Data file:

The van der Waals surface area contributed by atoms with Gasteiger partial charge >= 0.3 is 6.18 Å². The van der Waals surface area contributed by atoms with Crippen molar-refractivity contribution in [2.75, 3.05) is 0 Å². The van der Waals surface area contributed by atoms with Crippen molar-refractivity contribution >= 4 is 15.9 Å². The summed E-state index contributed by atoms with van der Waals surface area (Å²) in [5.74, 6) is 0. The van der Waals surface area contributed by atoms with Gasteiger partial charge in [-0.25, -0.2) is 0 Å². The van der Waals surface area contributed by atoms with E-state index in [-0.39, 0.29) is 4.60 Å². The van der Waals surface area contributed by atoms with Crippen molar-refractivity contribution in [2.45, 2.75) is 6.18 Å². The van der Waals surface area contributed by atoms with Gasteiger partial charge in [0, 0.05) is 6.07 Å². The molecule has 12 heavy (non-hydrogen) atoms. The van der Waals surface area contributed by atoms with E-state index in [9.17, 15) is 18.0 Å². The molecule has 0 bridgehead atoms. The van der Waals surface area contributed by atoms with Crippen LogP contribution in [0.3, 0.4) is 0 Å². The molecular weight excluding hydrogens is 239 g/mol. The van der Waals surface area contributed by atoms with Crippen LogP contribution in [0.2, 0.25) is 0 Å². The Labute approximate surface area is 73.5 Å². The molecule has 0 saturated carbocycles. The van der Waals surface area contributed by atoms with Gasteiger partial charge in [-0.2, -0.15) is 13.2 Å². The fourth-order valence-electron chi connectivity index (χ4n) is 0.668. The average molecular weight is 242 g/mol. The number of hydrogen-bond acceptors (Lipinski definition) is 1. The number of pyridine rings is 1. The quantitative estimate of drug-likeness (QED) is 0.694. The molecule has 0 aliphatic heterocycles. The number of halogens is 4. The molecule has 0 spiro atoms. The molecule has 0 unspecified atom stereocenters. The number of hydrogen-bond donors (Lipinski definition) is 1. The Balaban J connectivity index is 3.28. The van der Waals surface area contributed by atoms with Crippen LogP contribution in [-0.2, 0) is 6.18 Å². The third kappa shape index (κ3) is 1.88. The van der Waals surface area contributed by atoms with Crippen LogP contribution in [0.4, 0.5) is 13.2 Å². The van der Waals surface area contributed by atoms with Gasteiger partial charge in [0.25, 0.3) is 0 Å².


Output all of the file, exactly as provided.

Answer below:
The van der Waals surface area contributed by atoms with Gasteiger partial charge >= 0.3 is 6.18 Å². The van der Waals surface area contributed by atoms with Crippen molar-refractivity contribution in [2.75, 3.05) is 0 Å². The van der Waals surface area contributed by atoms with Crippen molar-refractivity contribution >= 4 is 15.9 Å². The summed E-state index contributed by atoms with van der Waals surface area (Å²) in [5.74, 6) is 0. The van der Waals surface area contributed by atoms with Gasteiger partial charge in [-0.25, -0.2) is 0 Å². The van der Waals surface area contributed by atoms with E-state index in [-0.39, 0.29) is 4.60 Å². The van der Waals surface area contributed by atoms with Crippen molar-refractivity contribution in [2.45, 2.75) is 6.18 Å². The van der Waals surface area contributed by atoms with Gasteiger partial charge in [0, 0.05) is 6.07 Å². The molecule has 12 heavy (non-hydrogen) atoms. The van der Waals surface area contributed by atoms with E-state index in [9.17, 15) is 18.0 Å². The molecule has 0 bridgehead atoms. The van der Waals surface area contributed by atoms with Crippen LogP contribution in [0.3, 0.4) is 0 Å². The molecular weight excluding hydrogens is 239 g/mol. The van der Waals surface area contributed by atoms with Crippen LogP contribution in [0.2, 0.25) is 0 Å². The Labute approximate surface area is 73.5 Å². The molecule has 0 saturated carbocycles. The van der Waals surface area contributed by atoms with Gasteiger partial charge in [-0.2, -0.15) is 13.2 Å². The fourth-order valence-electron chi connectivity index (χ4n) is 0.668. The average molecular weight is 242 g/mol. The number of hydrogen-bond acceptors (Lipinski definition) is 1. The number of pyridine rings is 1. The quantitative estimate of drug-likeness (QED) is 0.694. The molecule has 0 aliphatic heterocycles. The number of halogens is 4. The molecule has 0 spiro atoms. The molecule has 0 unspecified atom stereocenters. The number of hydrogen-bond donors (Lipinski definition) is 1. The Balaban J connectivity index is 3.28. The van der Waals surface area contributed by atoms with Crippen LogP contribution in [-0.2, 0) is 6.18 Å². The third kappa shape index (κ3) is 1.88. The van der Waals surface area contributed by atoms with Crippen LogP contribution in [0.4, 0.5) is 13.2 Å². The van der Waals surface area contributed by atoms with Gasteiger partial charge in [0.25, 0.3) is 0 Å².